These prayers all show us different ways to pray to God. We can learn from these and many other places but remember the key thing about prayer is that we are talking with the living God, and our unique personality and relationship with God will shape how we pray. So don’t worry if it doesn’t sound the same as how other people do it.

Another vital part of learning how to pray to God is to become like little children. Jesus spoke often about how believers were to be like little children in how we approach God. We are to be child-like (not childish!) in how we deal with the things of God. Children are often quite brazen, they are clear about what they want, and they trust that it’ll work out.

God calls us to trust in his love and willingness to provide for us in his way and in his time. We don’t have to complicate things in prayer, by adding bells and whistles to make it seem proper. One of the things Jesus rebuked people for was making a show of prayer – making prayers lengthy and wanting to be seen by others as spiritual (Matthew 6).

You can pray in secret to God, and he’ll hear you just as well there as anywhere else. Prayer is not about the length or special language you use to get God’s attention. As Jesus reminds his followers in that chapter, your heavenly Father knows what you need even before you ask him. Be plain and honest in your prayers, leaning on the Spirit to fill the gaps where you lack the words (Romans 8).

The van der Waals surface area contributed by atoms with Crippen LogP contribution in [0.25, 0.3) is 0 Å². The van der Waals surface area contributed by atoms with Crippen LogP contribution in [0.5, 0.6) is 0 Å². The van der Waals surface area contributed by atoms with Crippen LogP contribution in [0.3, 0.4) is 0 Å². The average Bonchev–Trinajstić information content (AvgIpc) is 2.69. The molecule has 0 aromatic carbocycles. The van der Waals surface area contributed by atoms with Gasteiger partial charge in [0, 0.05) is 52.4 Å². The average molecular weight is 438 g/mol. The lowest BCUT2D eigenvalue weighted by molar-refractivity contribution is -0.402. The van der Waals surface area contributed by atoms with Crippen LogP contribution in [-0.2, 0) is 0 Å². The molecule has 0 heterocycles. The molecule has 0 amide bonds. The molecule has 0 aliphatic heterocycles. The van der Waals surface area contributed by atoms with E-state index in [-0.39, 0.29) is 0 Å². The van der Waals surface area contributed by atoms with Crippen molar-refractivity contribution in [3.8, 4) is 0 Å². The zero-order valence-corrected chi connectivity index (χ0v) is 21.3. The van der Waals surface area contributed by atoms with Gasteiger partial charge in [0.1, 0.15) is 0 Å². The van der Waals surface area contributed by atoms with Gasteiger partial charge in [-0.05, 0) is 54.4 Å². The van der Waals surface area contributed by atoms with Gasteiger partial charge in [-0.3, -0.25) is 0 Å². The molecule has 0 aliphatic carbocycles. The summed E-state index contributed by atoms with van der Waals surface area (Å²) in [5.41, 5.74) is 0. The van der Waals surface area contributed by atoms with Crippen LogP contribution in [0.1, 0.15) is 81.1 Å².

Those prayers where we ask for something from God are like any other request, and God will respond according to His infinite wisdom. Sometimes he can respond by saying “no.” At other times he will say “yes,” and at still other times he may say, “not right now.” God isn’t like a Magic 8 Ball that is only limited to these responses.

You may ask God for something, and instead of responding to your request, God can remind you of a situation in your life that you need to address, such as a broken relationship that needs reconciliation. Paul asked God several times to remove a “thorn” from him. We’re not sure what that thorn was, but God told Paul that he wouldn’t remove the thorn from him. “But he said to me, ‘My grace is sufficient for you, for my power is made perfect in weakness.’” 2 Corinthians 12:9.

Paul asked God to remove his thorn three times, and God kept giving him an answer he didn’t like until Paul saw God’s wisdom and submitted. Prayer requires perseverance, and often we wrestle with God in our prayers. Whatever God’s response, we trust that he is working all things for our good, and he doesn’t want to harm us.